“If left unchecked, these unprecedented decisions will expose institutions to massive new liabilities and much higher costs to maintain a college athletes program,” Good said.

Bobby Scott countered that despite the legislation’s name, the Protecting Student Athletes’ Economic Freedom Act, “the only freedom the bill protects is Republican’s freedom to strip varsity athletes from their rights under fundamental labor and employment statutes.”

“There’s a lot of issues involved with this and it’s premature to start legislating,” he said.

Civil Rights Protection Act

After several hearings about campus antisemitism over the last six months, the committee considered the first piece of legislation Thursday to specifically address the issue. But Democrats said the committee rushed the bill—released Friday—to markup and most couldn’t support it.

The Civil Rights Protection Act, sponsored by Oregon Republican representative Lori Chavez-DeRemer, would require colleges to publicly detail how they investigate complaints related to Title VI of the Civil Rights Act of 1964, which protects students from discrimination based on shared ancestry, including antisemitism. Under the bill, institutions would also have to designate an employee to coordinate Title VI compliance and adhere to new standards for investigating complaints, such as notifying complainants whether an investigation was opened in response to their report.

“Across the country, colleges and universities have repeatedly failed to protect Jewish students from antisemitic protests and riots,” Chavez-DeRemer said. “It has exposed a dire need for transparency and common sense standards for these institutions to follow when addressing discrimination. My bill, the Civil Rights Protection Act, would break down barriers and ensure students have avenues through which to protect themselves and their peers.”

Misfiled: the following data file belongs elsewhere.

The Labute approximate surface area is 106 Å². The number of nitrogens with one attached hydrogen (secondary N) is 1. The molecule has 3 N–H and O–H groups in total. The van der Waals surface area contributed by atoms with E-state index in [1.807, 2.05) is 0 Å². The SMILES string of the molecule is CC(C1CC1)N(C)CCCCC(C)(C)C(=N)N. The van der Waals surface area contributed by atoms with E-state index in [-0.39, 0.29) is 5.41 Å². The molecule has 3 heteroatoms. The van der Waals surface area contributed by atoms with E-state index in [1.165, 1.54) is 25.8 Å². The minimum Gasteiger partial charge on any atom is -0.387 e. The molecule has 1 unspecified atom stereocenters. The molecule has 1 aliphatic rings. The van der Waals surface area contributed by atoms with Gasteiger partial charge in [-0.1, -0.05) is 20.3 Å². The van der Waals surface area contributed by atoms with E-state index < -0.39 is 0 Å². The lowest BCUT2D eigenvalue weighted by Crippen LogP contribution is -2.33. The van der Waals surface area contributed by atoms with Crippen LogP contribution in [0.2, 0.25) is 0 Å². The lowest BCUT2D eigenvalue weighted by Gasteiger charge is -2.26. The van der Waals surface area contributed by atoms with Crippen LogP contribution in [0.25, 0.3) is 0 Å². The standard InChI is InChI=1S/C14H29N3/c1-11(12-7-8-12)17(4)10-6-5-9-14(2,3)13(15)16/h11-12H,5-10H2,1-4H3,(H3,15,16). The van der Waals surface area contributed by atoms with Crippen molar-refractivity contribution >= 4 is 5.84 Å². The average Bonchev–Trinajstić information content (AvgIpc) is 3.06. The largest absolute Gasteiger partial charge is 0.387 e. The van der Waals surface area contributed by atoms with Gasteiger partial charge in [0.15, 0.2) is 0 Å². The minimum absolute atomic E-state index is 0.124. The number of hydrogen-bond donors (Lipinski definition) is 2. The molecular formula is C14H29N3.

If the legislation becomes law, the Education Department’s Office for Civil Rights (OCR) would have to provide the committee with monthly briefings on Title VI discrimination and make some changes to how it handles Title VI complaints. Investigations, for instance, would no longer be closed because the complainant filed a lawsuit involving the same allegations, which is the current practice.

Scott and other Democrats said that they appreciated the legislation, but were concerned about adding more work to OCR’s plate without providing additional funding and other potential unintended consequences. Despite voting against the bill, Scott did commit to work with Foxx and her team on the legislation.

“Regrettably, the legislation in its current form does not address current funding gaps within the Department of Education’s Office for Civil Rights, and I fear it will place an even greater burden on an already overwhelmed Office with a huge backlog in cases,” Scott said.

Representative Kathy Manning, a North Carolina Democrat, suggested that the committee mark up her own bipartisan legislation, the Countering Antisemitism Act, which she said would address the issue more comprehensively than Chavez-DeRemer’s bill. Manning’s bill would create White House and Education Department positions focused on antisemitism and require the FBI and other agencies to produce an annual threat assessment of antisemitic violent extremism, among other provisions. Still, she was the lone Democrat to vote in favor of the legislation.

“Nevertheless, here we are,” Manning said. “We have a crisis of antisemitism on our campuses … This is a five-alarm fire. I want to do whatever we can do to stop that isolation, harassment and discrimination of Jewish students on our college campuses.”